At The Motley Fool, we poke plenty of fun at Wall Street analysts and their endless cycle of upgrades, downgrades, and "initiating coverage at neutral." So you might think we'd be the last people to give virtual ink to such "news." And we would be -- if that were all we were doing.

But in "This Just In," we don't simply tell you what the analysts said. We'll also show you whether they know what they're talking about. To help, we've enlisted Motley Fool CAPS, our tool for rating stocks and analysts alike. With CAPS, we track the long-term performance of Wall Street's best and brightest -- and its worst and sorriest, too.

And speaking of the best ...
Spring is in the air, and with it, all the season implies. Flowers a-growin', raindrops a fallin', and ... the bankers are in love. Yesterday, it was amour as Deutsche Securities batted its eyes at three of the biggest names in investing -- Nasdaq OMX (NASDAQ:NDAQ), along with money managers Franklin Resources and Invesco.

But love is a fickle thing. While Deutsche initiated coverage on these three stocks with "buy" ratings, it also found one stock not at all to its liking (another money manager, Legg Mason). Meanwhile, by far the biggest group of stocks Deutsche is now covering received neutral ratings. A few recipients of this "kiss your cousin" buss:

  • Charles Schwab (NASDAQ:SCHW)
  • CME Group (NYSE:CME)
  • E*Trade (NASDAQ:ETFC)
  • IntercontinentalExchange (NYSE:ICE)
  • NYSE Euronext (NYSE:NYX)
  • TD Ameritrade (NASDAQ:AMTD)

In all, Deutsche initiated coverage on 16 financial-sector stocks yesterday, from which I infer that some poor analyst didn't get a whole lot of sleep the last few nights. The question for investors today, though, is whether we can take Deutsche's advice and sleep soundly ourselves. To answer that query...

Let's go to the tape
I'll cut right to the chase: No, I don't think you can take a lot of faith in Deutsche's opinions on these stocks. Why not? Well, start with the analyst's record. We've been tracking Deutsche's performance here on CAPS for almost three years now and, well, the news isn't good.

Despite having one of the biggest names in finance itself, Deutsche's record as a stockpicker falls a pfennig short of 50-50. Put another way, if you flip a Deutsche mark, call "heads" you buy a stock, "tails" you sell, chances are you'll outperform Deutsche Securities.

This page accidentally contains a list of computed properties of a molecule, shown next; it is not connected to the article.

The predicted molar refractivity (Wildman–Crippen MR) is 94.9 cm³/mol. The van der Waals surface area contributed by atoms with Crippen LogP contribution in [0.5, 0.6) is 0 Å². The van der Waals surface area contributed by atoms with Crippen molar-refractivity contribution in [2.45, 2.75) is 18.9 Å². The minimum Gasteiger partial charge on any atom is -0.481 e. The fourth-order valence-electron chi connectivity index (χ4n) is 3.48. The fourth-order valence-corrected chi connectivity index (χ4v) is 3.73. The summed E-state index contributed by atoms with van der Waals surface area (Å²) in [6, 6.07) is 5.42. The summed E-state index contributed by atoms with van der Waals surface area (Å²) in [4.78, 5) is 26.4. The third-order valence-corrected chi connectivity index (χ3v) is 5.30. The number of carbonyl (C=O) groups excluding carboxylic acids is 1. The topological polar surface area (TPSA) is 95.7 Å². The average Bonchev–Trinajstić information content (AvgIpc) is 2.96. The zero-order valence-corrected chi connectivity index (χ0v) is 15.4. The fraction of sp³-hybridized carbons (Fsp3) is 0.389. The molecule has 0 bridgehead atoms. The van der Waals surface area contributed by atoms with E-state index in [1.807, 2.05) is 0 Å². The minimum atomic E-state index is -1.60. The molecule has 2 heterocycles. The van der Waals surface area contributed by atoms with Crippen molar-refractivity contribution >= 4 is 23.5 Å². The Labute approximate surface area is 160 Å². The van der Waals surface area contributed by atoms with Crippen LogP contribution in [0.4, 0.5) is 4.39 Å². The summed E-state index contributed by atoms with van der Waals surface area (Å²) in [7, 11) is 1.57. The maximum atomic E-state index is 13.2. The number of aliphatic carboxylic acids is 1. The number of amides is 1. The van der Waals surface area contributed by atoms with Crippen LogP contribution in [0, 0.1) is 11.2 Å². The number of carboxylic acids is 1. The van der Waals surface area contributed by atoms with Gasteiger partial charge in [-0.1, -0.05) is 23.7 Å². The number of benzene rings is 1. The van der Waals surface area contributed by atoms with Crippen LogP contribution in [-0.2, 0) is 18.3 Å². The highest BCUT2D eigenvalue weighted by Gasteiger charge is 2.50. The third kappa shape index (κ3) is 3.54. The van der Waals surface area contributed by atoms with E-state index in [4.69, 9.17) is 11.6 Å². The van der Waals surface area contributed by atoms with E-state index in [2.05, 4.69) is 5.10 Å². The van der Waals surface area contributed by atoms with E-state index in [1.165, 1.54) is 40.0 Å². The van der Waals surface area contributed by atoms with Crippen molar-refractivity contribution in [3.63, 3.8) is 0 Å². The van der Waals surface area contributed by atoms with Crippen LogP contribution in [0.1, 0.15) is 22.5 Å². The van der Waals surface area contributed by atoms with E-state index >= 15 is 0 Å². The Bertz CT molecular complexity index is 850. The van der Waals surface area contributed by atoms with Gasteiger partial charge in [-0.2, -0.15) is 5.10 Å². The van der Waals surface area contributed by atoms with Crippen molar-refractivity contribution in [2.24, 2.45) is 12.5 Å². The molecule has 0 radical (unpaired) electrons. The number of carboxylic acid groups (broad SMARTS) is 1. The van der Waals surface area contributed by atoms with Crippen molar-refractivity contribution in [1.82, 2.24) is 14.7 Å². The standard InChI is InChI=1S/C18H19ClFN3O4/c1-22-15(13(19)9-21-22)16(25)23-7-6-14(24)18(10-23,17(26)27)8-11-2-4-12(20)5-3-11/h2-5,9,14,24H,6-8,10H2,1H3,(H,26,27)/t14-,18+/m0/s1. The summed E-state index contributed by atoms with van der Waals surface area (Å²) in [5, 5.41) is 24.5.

What's more, Deutsche doesn't appear to have any particular insight into the industry in which it operates. You see, although it initiated coverage on these 16 stocks just yesterday, it did in fact follow several of them in years past -- with the following results:


Deutsche Says:

CAPS says:

Deutsche's Picks Have Beat
(Lagged) S&P By:

Charles Schwab



38 points

CME Group 



9 points

Nasdaq OMX 



3 points




(12 points)

NYSE Euronext 



(25 points)




(53 points)

Based on this record, I think you'll understand if I'm a bit skeptical when Deutsche tells us to buy Nasdaq today. You see, according to Deutsche, Nasdaq's "current valuation [and] relative risk/reward" are just too good to resist. How good, you ask? Good enough that the analyst sees a "10%+ upside over the next 12 months."

Just 10%?
Yeah. Just 10%. As in, about the same pace as the average annual gains of the stock market at large. Yet Deutsche recommends buying into this whopping 10% gainer despite "mixed volumes and pricing/market share pressures," and "headwinds ... in U.S. cash."

Now, I've no desire to bash Nasdaq. In fact, I actually agree with Deutsche Securities that of the stocks named above, Nasdaq offers the closest thing to a quality stock at a fair price. Selling for a 16 P/E and with the consensus of Wall Street predicting the stock will grow its profits at nearly 15% per year over the next five years, the stock doesn't look terribly overpriced.

Still, it seems to me you could get at least as much potential reward, and with a whole lot less risk by just buying an S&P index fund. Seems to me that Deutsche Securities should know that... but that after spending all the time necessary to survey 17 stocks, it would have felt foolish to emerge from the exercise and admit it hadn't found a single good deal in the financial sphere.

Foolish takeaway
Me, though, I'm just a Fool. I've no compunction against telling you I believe there's no great bargains to be found in any of these stocks, and that you're better off investing elsewhere.

In fact, I just did.

NYSE Euronext is a Rule Breakers pick. Charles Schwab is a Stock Advisor recommendation. Legg Mason and Nasdaq OMX Group are Inside Value picks and the Fool owns shares of Legg Mason.

Fool contributor Rich Smith does not own shares of, nor is he short, any company named above. You can find Rich on CAPS, publicly pontificating under the handle TMFDitty, where he's currently ranked No. 855 out of more than 135,000 members. The Motley Fool's disclosure policy performs well in any market.